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Aurum specializes in designing asset allocation models for both individual clients and corporate retirement plans. The Aurum Asset Allocation Frameworks are focused on reducing volatility through effective diversification of risk. Mission We are committed to being an advocate for our clients'... More
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  • Mom & Pop, "Welcome To The Club
    Mom & Pop, "Welcome to the Club"


    Aurum Weekly Access - 9/5/13

    By Michael McKeown, CFA, CPA - Director of Research

    Large private equity firms are bringing new products to the masses.

    In early August Barron's published "The Next Private-Equity Investors: Mom and Pop" and the Wall Street Journal covered the topic in May with Megafirms Talk about Challenges Catering to Retail Investors.

    This is not news to us since we field calls on a daily basis from asset managers itching to explain the privilege of allocating a portion of our client assets to their next great investment product. Private equity [abbreviated as PE] managers and PE fund of funds (managers that invest in a basket of private equity funds) include themselves on the roll call and have for several years now. Should investors be swooning (with their capital) into the loving arms of PE firms?

    Let's walk through a few important topics.

    1.Investors will be wooed by the high historical IRR (Internal Rate of Return), calculated differently than most other investments since investors do not invest the entire amount of the subscription on day one. Capital is called when needed over the subsequent few years following the subscription and then invested in companies. Eventually, that capital is returned to investors as the underlying businesses are sold to other PE funds or the public markets. In addition, many marketers quote the IRR as gross of fees and often do not include the management fees (2% annually) and incentive fee (20% of profits) that pays the managers.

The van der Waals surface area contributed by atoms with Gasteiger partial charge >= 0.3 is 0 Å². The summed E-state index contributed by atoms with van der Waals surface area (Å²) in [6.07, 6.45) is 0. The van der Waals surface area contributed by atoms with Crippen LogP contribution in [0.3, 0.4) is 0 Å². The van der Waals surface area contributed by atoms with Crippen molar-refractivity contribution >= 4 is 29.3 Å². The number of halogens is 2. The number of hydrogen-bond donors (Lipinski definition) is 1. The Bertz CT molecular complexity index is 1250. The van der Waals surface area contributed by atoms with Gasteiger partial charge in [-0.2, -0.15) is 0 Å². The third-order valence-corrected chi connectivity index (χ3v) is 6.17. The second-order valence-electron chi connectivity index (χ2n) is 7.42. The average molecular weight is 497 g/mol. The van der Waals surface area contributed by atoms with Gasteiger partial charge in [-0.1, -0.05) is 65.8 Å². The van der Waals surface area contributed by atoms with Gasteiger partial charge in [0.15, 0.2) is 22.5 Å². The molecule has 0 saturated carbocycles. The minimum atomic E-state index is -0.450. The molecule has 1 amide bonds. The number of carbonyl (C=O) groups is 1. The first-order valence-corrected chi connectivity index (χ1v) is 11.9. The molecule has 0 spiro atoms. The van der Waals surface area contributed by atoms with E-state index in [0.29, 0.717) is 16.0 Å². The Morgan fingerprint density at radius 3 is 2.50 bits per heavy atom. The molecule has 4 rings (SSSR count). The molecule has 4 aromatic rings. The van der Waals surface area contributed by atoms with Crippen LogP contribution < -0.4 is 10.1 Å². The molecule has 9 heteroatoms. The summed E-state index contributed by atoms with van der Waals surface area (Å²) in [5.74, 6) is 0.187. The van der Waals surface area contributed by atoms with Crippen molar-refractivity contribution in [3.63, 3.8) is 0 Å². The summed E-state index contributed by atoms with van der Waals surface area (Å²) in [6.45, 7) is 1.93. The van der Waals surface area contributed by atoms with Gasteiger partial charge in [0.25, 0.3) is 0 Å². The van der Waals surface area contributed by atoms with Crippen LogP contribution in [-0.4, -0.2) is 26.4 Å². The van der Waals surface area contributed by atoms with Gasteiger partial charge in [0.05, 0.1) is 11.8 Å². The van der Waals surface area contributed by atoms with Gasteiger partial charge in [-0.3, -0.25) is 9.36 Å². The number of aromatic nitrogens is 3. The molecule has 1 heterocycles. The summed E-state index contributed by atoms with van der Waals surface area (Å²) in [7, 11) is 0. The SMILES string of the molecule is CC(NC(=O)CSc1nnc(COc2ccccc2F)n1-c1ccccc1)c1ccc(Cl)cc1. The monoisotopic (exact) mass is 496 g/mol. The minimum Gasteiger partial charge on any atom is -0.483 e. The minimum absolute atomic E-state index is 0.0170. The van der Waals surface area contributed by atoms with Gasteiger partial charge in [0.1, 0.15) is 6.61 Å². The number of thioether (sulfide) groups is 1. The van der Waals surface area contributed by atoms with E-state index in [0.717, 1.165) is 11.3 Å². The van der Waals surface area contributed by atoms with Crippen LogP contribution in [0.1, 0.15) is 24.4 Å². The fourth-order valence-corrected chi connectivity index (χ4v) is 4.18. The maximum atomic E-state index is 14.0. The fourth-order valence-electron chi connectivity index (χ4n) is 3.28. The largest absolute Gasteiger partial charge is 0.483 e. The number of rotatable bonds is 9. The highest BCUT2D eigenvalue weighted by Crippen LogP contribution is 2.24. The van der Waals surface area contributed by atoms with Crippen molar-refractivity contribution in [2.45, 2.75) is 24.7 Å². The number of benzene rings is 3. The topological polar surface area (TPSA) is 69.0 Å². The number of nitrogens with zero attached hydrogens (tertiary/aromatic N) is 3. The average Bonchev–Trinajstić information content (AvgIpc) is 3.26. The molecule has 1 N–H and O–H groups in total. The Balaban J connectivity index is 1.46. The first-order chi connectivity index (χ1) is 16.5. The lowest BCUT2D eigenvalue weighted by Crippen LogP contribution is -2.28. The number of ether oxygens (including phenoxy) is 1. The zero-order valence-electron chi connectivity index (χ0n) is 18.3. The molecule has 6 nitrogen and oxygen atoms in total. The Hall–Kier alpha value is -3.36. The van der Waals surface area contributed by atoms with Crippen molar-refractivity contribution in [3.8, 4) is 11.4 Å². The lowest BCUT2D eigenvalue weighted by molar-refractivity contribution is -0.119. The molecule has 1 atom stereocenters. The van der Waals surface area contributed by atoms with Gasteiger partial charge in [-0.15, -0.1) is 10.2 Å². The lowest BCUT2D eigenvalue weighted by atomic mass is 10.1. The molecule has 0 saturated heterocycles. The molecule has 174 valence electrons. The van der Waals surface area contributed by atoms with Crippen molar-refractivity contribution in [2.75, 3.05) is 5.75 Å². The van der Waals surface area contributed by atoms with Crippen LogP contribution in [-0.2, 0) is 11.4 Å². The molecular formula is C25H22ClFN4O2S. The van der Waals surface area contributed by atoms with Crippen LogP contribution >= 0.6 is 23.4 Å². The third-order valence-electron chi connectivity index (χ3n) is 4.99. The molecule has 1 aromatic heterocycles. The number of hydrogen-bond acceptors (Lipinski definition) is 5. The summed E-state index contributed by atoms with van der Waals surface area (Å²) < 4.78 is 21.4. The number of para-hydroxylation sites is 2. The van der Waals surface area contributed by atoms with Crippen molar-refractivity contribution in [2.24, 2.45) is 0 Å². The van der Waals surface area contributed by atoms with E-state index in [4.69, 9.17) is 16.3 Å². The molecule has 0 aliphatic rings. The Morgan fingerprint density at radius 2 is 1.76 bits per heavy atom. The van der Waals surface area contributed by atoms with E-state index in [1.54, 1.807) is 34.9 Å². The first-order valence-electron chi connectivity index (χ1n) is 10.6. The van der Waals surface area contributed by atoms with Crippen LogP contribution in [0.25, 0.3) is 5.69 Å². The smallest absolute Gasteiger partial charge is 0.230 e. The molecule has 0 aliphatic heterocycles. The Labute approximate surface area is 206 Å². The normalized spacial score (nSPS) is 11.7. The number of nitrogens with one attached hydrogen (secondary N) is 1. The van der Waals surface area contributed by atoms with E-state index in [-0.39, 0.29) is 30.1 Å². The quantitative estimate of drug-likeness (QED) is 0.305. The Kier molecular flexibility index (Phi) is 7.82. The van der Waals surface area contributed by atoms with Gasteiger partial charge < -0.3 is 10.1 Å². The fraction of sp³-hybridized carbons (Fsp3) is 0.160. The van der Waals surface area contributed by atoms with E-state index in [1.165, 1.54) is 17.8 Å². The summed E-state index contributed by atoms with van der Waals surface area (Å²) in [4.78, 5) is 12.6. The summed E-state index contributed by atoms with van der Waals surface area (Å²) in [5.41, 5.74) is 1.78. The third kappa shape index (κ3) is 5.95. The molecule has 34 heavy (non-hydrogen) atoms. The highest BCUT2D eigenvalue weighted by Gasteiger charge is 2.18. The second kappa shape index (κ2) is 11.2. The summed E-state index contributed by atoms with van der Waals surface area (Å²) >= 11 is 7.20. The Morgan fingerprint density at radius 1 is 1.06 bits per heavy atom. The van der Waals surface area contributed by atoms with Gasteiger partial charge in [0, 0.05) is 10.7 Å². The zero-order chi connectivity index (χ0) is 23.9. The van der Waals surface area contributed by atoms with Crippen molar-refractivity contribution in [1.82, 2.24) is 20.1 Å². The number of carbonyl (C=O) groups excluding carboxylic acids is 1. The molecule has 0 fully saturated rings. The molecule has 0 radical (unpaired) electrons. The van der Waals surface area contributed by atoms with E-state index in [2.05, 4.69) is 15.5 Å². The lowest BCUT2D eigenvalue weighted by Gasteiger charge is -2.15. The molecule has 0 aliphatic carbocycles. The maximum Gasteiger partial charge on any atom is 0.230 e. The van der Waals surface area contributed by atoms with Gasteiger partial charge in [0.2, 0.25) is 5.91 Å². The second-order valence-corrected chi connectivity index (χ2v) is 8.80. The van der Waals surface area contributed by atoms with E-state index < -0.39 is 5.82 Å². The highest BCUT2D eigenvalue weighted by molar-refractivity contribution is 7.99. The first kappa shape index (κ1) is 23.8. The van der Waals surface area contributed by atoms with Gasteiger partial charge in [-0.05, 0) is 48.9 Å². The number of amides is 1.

Remember the disclosure from every financial firm when you see these charts, 'past performance is not indicative of future results...'

    (click to enlarge)

    Source: Bain & Co., Global Private Equity Report 2013

    2. Generally, the minimum investment for a PE fund ranges from $5 to $25 million, but to allow the masses a chance to invest, minimums are dropping to $100k or so. In that way, wealth managers and marketers can pool a large number of individuals and reach the fundraising goal. Dropping minimums is an initial warning sign, given that most PE funds would prefer to just have institutional relationships. Opening the doors to individuals is the result of having trouble raising assets with the core clientele.

    "I don't want to belong to any club that will accept me as a member." - Groucho Marx, comedian

    We've seen a similar story in other asset classes over time, finally letting retail investors grab a part of the action, only leaving them as the bag holders when it does not work out. Tech club deals in the late 90s and private REITs in the mid-2000s followed a similar pattern, and both were illiquid structures.

    Over the past few years, maintaining the same level of growth in assets continues to be difficult as pensions and endowments become over exposed to private equity. While originally an 'alternative,' PE is largely conventional now to institutional investors. Is *now* the time for retail to jump in?

    (click to enlarge)

    Source: Bain & Co., Global Private Equity Report 2013, Aurum